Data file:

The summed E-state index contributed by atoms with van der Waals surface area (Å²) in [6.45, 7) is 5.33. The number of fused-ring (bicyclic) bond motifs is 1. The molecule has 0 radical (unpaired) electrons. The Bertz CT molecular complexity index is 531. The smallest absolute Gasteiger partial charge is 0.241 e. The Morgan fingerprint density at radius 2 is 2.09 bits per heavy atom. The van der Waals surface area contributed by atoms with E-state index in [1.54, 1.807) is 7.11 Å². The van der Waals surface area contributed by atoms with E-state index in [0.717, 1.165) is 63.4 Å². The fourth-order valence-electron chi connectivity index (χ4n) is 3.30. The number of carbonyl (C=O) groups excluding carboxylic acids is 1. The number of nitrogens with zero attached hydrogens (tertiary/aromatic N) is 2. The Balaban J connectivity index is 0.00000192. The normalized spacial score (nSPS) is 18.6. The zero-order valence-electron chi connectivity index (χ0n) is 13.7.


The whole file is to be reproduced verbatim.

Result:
The summed E-state index contributed by atoms with van der Waals surface area (Å²) in [6.45, 7) is 5.33. The number of fused-ring (bicyclic) bond motifs is 1. The molecule has 0 radical (unpaired) electrons. The Bertz CT molecular complexity index is 531. The smallest absolute Gasteiger partial charge is 0.241 e. The Morgan fingerprint density at radius 2 is 2.09 bits per heavy atom. The van der Waals surface area contributed by atoms with E-state index in [1.54, 1.807) is 7.11 Å². The van der Waals surface area contributed by atoms with E-state index in [0.717, 1.165) is 63.4 Å². The fourth-order valence-electron chi connectivity index (χ4n) is 3.30. The number of carbonyl (C=O) groups excluding carboxylic acids is 1. The number of nitrogens with zero attached hydrogens (tertiary/aromatic N) is 2. The Balaban J connectivity index is 0.00000192. The normalized spacial score (nSPS) is 18.6. The zero-order valence-electron chi connectivity index (χ0n) is 13.7.